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Support Tethering on an Optimus V repercussions?

Discussion in 'Android Devices' started by WalkerRD, Jul 25, 2011.

  1. WalkerRD

    WalkerRD Lurker
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    Are there any repercussions to tethering with my Optimus V? I've heard about the possibility of warnings or termination of service from various places on the web, but no reports of it actually happening to anyone with Virgin Mobile.

    Also, can anyone explain to me what exactly these companies don't like about tethering? Its the same service you're getting through your phone just through another device, so what is the problem here?
     

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  2. koopakid08

    koopakid08 Android Expert
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    There has never been any reports of anyone getting cut off because of tethering but they are going to start throttling in October. The reason they don't like tethering is because you use much more data by tethering say your laptop then you would if you would just use your phone.
     
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  3. PFX7

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    Sprint recently announced that it will start 'throttling Virgin Mobile data users that went over a limit of 2.5GB'.

    Even watching youtube videos on your laptop with tethering will probably make you go over that limit very quickly.

    IMO this cap is okay for a $25 per month unlimited data plan as long as you use it on your phone but if you do use tethering and go over the limit then expect painfully slow data speeds!
     
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  4. WalkerRD

    WalkerRD Lurker
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    Thanks guys.
     
  5. zrobot

    zrobot Member
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    I don't tether, I don't stream videos, and I'm already at 4.4 GB for the month. I'll be capped by the third week of every month. :mad:

    The good news is most of my data use is low bit rate, so even after they cap my speed, I'll still suck down 4-5 GB a month. I'm not sure what they hope to accomplish, other than pissing-off their paying customers, but the cap will absolutely not hurt me nor reduce the amount of data I use beyond their cap. So the cap fails. :D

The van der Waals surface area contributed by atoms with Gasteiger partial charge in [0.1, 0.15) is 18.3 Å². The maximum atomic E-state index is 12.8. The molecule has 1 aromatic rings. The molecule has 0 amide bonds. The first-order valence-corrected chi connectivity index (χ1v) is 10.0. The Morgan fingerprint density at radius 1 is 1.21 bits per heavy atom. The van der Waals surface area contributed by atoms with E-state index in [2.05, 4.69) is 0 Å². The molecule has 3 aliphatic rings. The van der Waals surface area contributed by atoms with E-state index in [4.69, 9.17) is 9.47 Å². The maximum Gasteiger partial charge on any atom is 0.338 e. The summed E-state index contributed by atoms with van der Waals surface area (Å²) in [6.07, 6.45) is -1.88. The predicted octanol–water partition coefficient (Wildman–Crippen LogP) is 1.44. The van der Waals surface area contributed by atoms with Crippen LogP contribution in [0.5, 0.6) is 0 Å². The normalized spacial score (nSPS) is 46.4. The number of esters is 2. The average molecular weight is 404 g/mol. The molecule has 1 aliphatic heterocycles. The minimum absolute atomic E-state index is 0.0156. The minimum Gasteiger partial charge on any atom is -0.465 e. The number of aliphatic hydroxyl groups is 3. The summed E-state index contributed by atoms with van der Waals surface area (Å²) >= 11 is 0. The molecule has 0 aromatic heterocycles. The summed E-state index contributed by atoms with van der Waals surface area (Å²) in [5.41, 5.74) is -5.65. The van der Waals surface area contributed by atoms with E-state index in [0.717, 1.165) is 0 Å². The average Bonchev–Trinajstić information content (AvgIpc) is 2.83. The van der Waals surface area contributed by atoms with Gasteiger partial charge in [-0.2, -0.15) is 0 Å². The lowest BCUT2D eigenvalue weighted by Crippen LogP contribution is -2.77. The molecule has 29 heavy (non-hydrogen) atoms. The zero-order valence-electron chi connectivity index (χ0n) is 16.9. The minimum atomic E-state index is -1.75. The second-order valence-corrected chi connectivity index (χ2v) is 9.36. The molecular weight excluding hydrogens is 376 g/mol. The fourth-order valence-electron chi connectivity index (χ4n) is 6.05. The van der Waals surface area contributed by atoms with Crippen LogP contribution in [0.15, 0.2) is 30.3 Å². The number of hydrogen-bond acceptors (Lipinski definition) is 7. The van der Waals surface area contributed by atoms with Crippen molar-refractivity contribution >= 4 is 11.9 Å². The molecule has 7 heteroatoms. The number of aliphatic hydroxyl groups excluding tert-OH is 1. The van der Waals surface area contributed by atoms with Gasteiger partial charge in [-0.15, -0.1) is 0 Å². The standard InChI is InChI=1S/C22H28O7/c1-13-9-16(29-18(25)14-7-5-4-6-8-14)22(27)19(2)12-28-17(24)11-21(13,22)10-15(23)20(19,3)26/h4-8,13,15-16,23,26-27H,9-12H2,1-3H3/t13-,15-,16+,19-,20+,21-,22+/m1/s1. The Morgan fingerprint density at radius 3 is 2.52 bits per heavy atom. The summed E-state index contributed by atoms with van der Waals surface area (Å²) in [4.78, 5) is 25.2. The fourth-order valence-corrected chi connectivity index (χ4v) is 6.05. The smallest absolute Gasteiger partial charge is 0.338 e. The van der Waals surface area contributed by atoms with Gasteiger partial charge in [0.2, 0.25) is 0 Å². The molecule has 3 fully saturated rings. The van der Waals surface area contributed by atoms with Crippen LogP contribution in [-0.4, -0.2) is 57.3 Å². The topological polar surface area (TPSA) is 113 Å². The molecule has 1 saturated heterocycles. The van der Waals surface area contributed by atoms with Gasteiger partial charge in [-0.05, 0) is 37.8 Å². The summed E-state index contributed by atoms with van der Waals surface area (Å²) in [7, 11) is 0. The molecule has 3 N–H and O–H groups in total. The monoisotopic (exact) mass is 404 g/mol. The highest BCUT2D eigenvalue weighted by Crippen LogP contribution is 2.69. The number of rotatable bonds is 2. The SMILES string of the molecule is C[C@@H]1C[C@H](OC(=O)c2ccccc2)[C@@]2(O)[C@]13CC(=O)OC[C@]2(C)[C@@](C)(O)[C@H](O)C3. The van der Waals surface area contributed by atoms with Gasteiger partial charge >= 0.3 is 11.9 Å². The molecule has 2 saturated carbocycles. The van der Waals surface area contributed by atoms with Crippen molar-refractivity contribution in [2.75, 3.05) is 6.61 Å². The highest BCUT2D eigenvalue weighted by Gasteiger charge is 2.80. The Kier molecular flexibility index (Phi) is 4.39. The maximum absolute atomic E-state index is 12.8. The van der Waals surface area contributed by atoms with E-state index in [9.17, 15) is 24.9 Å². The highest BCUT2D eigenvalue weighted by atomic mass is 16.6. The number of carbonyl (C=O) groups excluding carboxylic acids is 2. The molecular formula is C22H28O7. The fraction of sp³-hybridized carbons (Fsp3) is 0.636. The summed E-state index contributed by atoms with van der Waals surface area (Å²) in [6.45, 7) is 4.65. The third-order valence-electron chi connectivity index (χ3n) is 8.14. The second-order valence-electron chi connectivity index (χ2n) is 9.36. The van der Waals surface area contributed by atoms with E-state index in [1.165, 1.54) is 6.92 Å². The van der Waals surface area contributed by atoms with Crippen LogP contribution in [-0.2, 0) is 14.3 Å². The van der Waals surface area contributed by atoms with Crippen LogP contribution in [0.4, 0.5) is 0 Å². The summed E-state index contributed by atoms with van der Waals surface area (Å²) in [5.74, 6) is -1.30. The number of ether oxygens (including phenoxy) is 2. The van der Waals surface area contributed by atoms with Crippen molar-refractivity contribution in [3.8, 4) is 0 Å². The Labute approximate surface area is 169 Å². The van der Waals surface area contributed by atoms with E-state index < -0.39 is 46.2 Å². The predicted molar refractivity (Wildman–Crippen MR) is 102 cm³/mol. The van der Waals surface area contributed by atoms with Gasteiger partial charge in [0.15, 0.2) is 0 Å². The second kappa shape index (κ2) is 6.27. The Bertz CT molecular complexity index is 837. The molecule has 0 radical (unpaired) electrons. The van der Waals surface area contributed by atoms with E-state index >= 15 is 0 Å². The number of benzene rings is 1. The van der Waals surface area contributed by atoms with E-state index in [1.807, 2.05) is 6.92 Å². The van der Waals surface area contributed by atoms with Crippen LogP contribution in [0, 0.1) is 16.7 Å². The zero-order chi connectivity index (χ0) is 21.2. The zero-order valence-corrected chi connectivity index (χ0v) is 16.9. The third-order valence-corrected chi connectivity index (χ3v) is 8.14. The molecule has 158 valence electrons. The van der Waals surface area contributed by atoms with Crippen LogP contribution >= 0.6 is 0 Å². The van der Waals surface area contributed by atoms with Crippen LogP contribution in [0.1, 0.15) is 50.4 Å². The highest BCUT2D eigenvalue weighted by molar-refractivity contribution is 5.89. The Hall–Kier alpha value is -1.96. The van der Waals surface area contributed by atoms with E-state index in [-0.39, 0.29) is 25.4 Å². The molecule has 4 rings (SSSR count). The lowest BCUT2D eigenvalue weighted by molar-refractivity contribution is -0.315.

6. tli

    tli Android Enthusiast
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    The VM cap is intended for the REAL data hogs that are sucking down data nearly 24/7 at rates of more than ~80GB per month... :eek: 2.5GB could easily be downloaded in about 2-3 hours at download rates of 2-3 Mbps. As VM had stated, about 97% of its users would be unaffected.
     
  7. rocketspank

    rocketspank Member
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    Read - People who install Netflix and didn't expect anything like this to happen.......
     
  8. tli

    tli Android Enthusiast
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    The occasional video streamers are not the culprits. The real abusers are those that tether their VM connections to their entire households with multiple Internet clients/appliances for nearly constant streaming and torrent downloading... sucking down every bit of bandwidth.
     
  9. EmeraldFusion

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    From what I have read....if you have had an account before the 27th of July 2011 you will not be affected by this "throttling" of data.
     
  10. MacFett

    MacFett Android Expert
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    Where did you read that? Customer Care said that all subscriptions were going to be throttled. I would love to hear otherwise though.